I have been looking forward to writing this post for a long time!!! I live in Liverpool (born about 8 miles out of it) and my children probably count as Scousers to the rest of the world. I’m not even going into what is or isn’t a Scouser… for a few good thoughts on it, read this Guardian question, Why are people from Liverpool called Scousers. I also know that touching this recipe will bring out a whole load of opinions as to what does, or does not, go into a scouse stew. Let’s not even touch what goes on top of it yet.
Lobscouse, or scouse, is a beef stew served in the old-fashioned homes around Liverpool. It’s probably one of my favourite dishes, as it’s easy to make, easy to eat and good to reheat. The generally agreed history is that it was brought to the Port of Liverpool by Norwegian or Swedish or Danish sailors, or by Irish immigrants and sailors. certainly the name is close enough to the Norwegian Lapskaus, the Swedish lapskojs and the Danish skipperlabskovs, all variants on a beef stew. Originally the sailors used corned beef, because it was storeable, and ship’s biscuit, but modern scouse nowadays can be as fresh… or as canned… as you like.
I was always told by my Nan that Lobbed was a term to use for over-cooked potatoes, you know, like when you boil them and leave them too long and they’re no longer fit to be called boiled potatoes and the only thing you can do with them really is mash them. I figure the mix of lobbed potatoes and chunky potatoes is one of the points about a good scouse.
Again, it’s a cook’s recipe, which is to say nothing is precise and everything is adaptable. You really need to go by taste and keep checking it as it goes along. With that in mind, I’d say aim to make way more than you’ll need, because there might be a lot of people tasting it from the pot, and you really want a good bowlful each left at the end.
Lobscouse, commonly known as Scouse.
- Stewing beef; about 250g each. Exact quantities never matter in scouse. That’s the idea. I’ve used left over yesterday’s roast as well, or minced beef.
- 1 large onion, peeled and sliced
- 2 or 3 carrots, peeled and cut into rounds
- About 2 potatoes each, peeled and diced into 1 inch cubes when necessary (for 6, that’s about 2lb)
- Worcestershire sauce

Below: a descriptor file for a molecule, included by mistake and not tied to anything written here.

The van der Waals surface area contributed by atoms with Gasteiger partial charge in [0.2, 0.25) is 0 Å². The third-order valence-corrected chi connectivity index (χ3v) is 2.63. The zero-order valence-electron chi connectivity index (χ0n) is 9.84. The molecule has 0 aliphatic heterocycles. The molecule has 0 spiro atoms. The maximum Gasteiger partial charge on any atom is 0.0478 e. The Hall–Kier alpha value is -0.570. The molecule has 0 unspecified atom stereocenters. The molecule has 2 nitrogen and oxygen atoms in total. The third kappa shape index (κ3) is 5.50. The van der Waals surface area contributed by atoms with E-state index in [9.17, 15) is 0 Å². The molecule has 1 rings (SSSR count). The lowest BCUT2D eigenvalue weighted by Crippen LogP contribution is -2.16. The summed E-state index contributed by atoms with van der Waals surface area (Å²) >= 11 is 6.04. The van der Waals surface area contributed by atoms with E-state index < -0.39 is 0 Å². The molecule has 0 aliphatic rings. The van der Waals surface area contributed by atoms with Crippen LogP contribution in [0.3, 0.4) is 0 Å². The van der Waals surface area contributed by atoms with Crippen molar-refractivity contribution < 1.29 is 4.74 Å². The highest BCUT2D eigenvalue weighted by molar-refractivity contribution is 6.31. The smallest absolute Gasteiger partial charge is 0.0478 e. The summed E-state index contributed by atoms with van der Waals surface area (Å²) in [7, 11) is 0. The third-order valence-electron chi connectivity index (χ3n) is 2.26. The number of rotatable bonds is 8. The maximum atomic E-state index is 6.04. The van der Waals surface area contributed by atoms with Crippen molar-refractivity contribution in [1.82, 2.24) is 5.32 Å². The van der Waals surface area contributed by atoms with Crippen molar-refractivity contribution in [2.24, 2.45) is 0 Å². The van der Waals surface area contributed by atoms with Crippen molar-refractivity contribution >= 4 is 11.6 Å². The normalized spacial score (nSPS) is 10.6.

- salt and pepper
- Brown off the meat. The darker the brown, the deeper the taste, but I have made this in times of crisis without browning.
- Add the onions and soften gently, stirring. Put the carrot coins over the meat and onion base.
- Add half the potatoes (keep the rest under water so they don’t brown, or be prepared to peel & dice again later) and enough water to reach the top.
- Bring to the boil and simmer for about 2 hours. Stir occasionally. You should see the potatoes break up and melt into the stew (lobbing; I’m sure it’s a Lancashire word)
- Add the rest of the potatoes a splash of sauce and seasoning to taste. Simmer again for anything between 1hr and 2 hrs. It’s a very forgiving dish, so the longer it goes, the better. Keep stirring so it doesn’t catch.
Serve with…. well, there’s a case. I love red cabbage, pickled. My husband and daughter love baby beetroots, but the only time one of my sons ate it, he had tomato ketchup with it and my Dad swears by brown sauce. Whatever.
Feeling Nigel Slaterish? Serve with a hunk of good dark bread to mop up the juices. me, I lick the bowl. It’s that good.
All I know is any left over gets stored in the fridge and comes to work with me the next day. A zap in the microwave until piping hot and… yum.
I was interested to read this blog post from Adventurefood about Labskaus in Germany. It’s a completely different take on scouse that I’d never heard of… but sensible, since Hamburg is a port directly below Denmark and cuisine on board ships would be shared around the area. I will probably not be racing to add pickled herring to my scouse… not because I wouldn’t like it, but because my sons, who aren’t scouse fans, would think that really was an abomination. But one day, when I’m alone and seeking a different taste sensation, this may well be what my cook pot produces.
And a visit to Town may be in order. I have often heard about… but never got to… Maggie Mays on Bold Street. They are famous for their scouse, so perhaps I should get down there one weekend and taste the difference!
***Factoid for you: A scouse stew with no meat is called a BLIND scouse. I knew that any way when they asked me it on The Chase. Good job I got it right!***